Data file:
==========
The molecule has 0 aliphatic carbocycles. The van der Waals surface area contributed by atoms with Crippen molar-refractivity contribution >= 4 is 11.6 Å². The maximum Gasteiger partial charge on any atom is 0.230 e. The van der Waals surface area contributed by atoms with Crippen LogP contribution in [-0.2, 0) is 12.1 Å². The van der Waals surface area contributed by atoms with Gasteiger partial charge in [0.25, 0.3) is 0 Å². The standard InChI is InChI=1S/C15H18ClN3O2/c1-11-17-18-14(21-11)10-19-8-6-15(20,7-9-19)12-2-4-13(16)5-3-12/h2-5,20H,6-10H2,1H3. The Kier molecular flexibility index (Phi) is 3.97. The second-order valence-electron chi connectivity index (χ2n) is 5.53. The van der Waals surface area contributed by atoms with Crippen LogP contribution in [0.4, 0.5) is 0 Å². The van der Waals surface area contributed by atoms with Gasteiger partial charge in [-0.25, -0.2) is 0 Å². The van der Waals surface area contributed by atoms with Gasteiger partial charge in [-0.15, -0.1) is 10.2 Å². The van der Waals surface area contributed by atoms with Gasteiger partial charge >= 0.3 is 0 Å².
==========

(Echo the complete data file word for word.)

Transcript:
The molecule has 0 aliphatic carbocycles. The van der Waals surface area contributed by atoms with Crippen molar-refractivity contribution >= 4 is 11.6 Å². The maximum Gasteiger partial charge on any atom is 0.230 e. The van der Waals surface area contributed by atoms with Crippen LogP contribution in [-0.2, 0) is 12.1 Å². The van der Waals surface area contributed by atoms with Gasteiger partial charge in [0.25, 0.3) is 0 Å². The standard InChI is InChI=1S/C15H18ClN3O2/c1-11-17-18-14(21-11)10-19-8-6-15(20,7-9-19)12-2-4-13(16)5-3-12/h2-5,20H,6-10H2,1H3. The Kier molecular flexibility index (Phi) is 3.97. The second-order valence-electron chi connectivity index (χ2n) is 5.53. The van der Waals surface area contributed by atoms with Crippen LogP contribution in [0.4, 0.5) is 0 Å². The van der Waals surface area contributed by atoms with Gasteiger partial charge in [-0.25, -0.2) is 0 Å². The van der Waals surface area contributed by atoms with Gasteiger partial charge in [-0.15, -0.1) is 10.2 Å². The van der Waals surface area contributed by atoms with Gasteiger partial charge >= 0.3 is 0 Å².